to speak and write the truth as we see it, to choose our life's work,
and to travel where we want to go - and to grant the same rights to others.
The Constitution does
not give us unlimited rights to act without regard to other people. But
it does guarantee us the right to live as free men in a society whose
citizens are equal in the eyes of the law.
Well, Scouts, the new
year is here and it's time for New Year's resolutions. In other words,
as our theme this month says, it's time for a fresh start.
I don't know whether
you make New Year's resolutions, but if you do, I hope that one of them
is to move up Scouting's advancement ladder. Next month we'll be having
a Court of Honor, and I'm looking forward to seeing a lot of you receiving
awards then. I'm especially hopeful that those of you who haven't moved
up a rank since last spring will get busy this month and do it in time
for the Court of Honor.
All it takes is determination
and some work, I'm sure your patrolmates will help you, and of course
our leaders will, too. But you have to make the effort, no one can do
that for you.
So let's have a fresh
start from everybody in the troop this month so that every Scout is called
forward at our Court of Honor in February.
It may seem funny to
say so, but you're very lucky that is hurts when you hit your finger with
a hammer. If it didn't hurt you could be in big trouble.
It's a rarity when a
person can't feel pain, but it does happen. Some years ago, for example,
there was an eight year old boy in England who couldn't feel pain. For
some reason, his nerves, did not signal pain to his brain.
If you think he was
lucky, think again. The problem could cost him his life. Once he was seriously
burned by a red-hot oven door, but he didn't even know it until he was
So it is clear that
physical pain can save us from mortal danger. But there is another kind
of pain, too, and all of us here can feel it. It's a spiritual or moral
pain, and it's called conscience. The conscience is one of our greatest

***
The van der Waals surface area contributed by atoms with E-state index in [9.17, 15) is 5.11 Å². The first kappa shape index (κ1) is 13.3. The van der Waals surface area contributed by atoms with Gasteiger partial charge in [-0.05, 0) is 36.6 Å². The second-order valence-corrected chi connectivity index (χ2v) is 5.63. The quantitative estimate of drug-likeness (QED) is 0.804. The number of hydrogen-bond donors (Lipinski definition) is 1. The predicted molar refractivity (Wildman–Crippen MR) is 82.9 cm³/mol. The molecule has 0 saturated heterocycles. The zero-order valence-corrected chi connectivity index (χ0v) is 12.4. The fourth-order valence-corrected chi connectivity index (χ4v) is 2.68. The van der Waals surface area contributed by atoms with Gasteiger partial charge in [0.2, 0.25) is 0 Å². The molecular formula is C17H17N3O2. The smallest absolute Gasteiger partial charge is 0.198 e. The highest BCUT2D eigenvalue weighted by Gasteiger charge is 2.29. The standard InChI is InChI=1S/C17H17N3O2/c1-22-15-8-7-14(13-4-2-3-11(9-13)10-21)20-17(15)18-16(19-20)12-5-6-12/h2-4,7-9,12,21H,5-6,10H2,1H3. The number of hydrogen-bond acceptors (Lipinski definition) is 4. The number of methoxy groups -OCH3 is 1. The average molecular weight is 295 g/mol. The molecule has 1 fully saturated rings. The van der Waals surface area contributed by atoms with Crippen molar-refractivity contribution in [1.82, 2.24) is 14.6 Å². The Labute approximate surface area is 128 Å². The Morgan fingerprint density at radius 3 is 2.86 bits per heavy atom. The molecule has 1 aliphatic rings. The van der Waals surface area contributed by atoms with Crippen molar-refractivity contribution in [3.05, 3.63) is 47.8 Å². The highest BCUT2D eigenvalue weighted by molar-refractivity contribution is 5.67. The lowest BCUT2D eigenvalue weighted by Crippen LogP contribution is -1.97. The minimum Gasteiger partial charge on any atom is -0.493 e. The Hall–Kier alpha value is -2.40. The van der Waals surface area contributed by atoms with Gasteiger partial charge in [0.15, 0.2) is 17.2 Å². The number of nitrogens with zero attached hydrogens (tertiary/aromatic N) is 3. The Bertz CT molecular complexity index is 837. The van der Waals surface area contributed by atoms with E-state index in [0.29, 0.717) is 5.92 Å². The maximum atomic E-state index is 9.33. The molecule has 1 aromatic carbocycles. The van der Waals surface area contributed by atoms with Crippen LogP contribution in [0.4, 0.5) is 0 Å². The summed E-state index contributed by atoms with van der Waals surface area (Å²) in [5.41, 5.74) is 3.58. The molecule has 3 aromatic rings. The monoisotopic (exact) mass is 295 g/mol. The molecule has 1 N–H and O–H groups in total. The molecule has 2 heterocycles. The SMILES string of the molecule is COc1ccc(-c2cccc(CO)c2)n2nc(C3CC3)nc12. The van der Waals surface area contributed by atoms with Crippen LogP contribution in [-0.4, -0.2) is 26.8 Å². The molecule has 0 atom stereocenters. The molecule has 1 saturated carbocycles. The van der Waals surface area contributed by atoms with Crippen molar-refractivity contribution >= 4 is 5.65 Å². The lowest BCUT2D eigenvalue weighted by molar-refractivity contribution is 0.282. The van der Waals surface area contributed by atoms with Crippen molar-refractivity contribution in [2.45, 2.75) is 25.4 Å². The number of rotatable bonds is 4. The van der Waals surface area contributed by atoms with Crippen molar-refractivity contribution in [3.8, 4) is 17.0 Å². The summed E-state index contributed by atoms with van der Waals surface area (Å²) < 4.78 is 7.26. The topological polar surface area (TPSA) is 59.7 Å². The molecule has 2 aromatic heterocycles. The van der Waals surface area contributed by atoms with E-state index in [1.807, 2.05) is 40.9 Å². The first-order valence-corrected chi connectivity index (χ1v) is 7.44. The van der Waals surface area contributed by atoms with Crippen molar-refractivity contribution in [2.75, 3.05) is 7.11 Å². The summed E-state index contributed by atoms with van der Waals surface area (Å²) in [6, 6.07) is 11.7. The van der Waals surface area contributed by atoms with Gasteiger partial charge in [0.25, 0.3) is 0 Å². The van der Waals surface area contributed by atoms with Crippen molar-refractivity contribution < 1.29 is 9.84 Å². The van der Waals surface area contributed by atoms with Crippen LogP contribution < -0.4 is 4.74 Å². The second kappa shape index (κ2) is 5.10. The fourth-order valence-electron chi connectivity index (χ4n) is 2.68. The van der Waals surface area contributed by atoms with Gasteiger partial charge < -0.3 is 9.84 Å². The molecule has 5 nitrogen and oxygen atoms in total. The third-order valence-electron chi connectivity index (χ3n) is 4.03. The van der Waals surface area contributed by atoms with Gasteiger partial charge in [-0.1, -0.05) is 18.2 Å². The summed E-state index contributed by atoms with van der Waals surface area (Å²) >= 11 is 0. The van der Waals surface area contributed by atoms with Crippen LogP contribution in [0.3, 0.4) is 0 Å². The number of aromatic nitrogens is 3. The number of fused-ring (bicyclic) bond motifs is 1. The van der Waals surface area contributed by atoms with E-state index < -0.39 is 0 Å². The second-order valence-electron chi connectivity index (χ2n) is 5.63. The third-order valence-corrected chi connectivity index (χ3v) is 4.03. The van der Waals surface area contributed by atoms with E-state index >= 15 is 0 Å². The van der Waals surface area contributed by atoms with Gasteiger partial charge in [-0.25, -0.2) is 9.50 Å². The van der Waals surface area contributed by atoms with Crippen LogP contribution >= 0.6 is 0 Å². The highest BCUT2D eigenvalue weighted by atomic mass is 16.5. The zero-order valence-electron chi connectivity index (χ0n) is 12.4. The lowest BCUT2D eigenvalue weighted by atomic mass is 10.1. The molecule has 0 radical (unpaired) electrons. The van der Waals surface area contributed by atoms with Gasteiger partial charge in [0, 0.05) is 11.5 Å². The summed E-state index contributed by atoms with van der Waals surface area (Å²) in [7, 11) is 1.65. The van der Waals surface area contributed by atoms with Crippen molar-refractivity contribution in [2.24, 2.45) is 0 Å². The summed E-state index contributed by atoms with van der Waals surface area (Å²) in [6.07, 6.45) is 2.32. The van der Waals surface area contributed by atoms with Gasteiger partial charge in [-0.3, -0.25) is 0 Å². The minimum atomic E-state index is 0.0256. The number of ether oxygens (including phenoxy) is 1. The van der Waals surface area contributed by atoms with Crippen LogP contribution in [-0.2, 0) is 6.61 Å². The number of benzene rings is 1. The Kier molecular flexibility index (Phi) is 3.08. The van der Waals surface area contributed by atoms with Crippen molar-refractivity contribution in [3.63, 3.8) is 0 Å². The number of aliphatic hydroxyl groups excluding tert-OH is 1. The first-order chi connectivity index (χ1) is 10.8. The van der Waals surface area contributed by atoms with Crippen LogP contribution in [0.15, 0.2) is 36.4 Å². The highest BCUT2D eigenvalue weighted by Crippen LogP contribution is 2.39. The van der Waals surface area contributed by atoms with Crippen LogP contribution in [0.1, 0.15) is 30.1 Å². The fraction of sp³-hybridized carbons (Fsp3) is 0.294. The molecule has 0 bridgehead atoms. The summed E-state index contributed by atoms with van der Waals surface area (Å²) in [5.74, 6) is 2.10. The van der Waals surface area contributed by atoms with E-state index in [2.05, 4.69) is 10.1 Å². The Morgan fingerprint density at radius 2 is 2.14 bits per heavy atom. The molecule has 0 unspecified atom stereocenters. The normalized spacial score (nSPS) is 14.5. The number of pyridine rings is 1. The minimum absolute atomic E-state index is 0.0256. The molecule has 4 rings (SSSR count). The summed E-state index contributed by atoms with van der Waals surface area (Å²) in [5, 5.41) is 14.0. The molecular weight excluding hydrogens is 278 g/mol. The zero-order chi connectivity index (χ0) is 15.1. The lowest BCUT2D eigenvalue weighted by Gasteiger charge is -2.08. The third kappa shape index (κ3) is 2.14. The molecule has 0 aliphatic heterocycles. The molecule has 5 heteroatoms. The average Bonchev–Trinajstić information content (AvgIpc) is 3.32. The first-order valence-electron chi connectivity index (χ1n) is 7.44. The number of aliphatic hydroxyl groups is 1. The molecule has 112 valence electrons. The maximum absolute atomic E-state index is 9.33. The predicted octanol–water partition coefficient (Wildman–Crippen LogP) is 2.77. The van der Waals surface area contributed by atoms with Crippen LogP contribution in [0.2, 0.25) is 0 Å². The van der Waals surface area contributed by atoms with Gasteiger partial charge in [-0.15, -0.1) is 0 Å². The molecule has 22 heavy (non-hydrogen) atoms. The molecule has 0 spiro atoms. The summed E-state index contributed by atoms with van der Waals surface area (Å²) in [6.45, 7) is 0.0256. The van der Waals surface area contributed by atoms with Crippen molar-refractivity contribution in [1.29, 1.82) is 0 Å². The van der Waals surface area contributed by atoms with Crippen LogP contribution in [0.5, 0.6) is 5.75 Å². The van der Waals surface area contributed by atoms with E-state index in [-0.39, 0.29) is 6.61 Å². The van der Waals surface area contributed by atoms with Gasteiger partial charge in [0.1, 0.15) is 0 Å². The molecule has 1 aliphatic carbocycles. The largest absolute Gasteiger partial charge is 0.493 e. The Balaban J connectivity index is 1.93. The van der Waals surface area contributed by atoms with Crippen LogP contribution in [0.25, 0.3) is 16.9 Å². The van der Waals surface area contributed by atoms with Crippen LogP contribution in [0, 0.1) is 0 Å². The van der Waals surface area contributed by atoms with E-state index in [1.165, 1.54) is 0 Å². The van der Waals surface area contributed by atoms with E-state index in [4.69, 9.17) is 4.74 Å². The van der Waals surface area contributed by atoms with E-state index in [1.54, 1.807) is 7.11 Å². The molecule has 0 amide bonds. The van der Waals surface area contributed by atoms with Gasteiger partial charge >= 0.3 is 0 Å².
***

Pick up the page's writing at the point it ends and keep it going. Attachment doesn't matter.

gifts. Without our conscience, we would not know enough to keep from getting
burned in even more serious ways than that English boy.
So as the old saying
goes, "Let your conscience be your guide. " It will help you
to know whether you are following the Scout Oath and Law. You have no
better friend that your conscience.
Our theme this month
is called "Scouting is Alive," but I think it ought to be "Scouting
is alive and well and living in (your community). "
I guess the theme is
supposed to remind us that 78 years after the first troops were started
in the United States, Scouting still offers fun and adventure to boys.
Certainly that's what we do in this troop.
But maybe this is a
good time, as we think about this theme, to ask ourselves, "Are we
alive in Scouting?" Do we take part in all patrol and troop activities?
Are we advancing on the Scouting trail? Are we trying to live by the Scout
Oath and Law? In other words, are we "alive" Scouts? Or are
Late this month we're
going to have a court of honor to recognize those Scouts who have earned
advancement and shown the Scout Spirit that is required to make this troop
alive and well. I hope that each one of you will be on the list to receive
a rank advancement, merit badge, or other award.
Let's remind ourselves
that every time that we repeat the Scout Oath, we pledge, "On my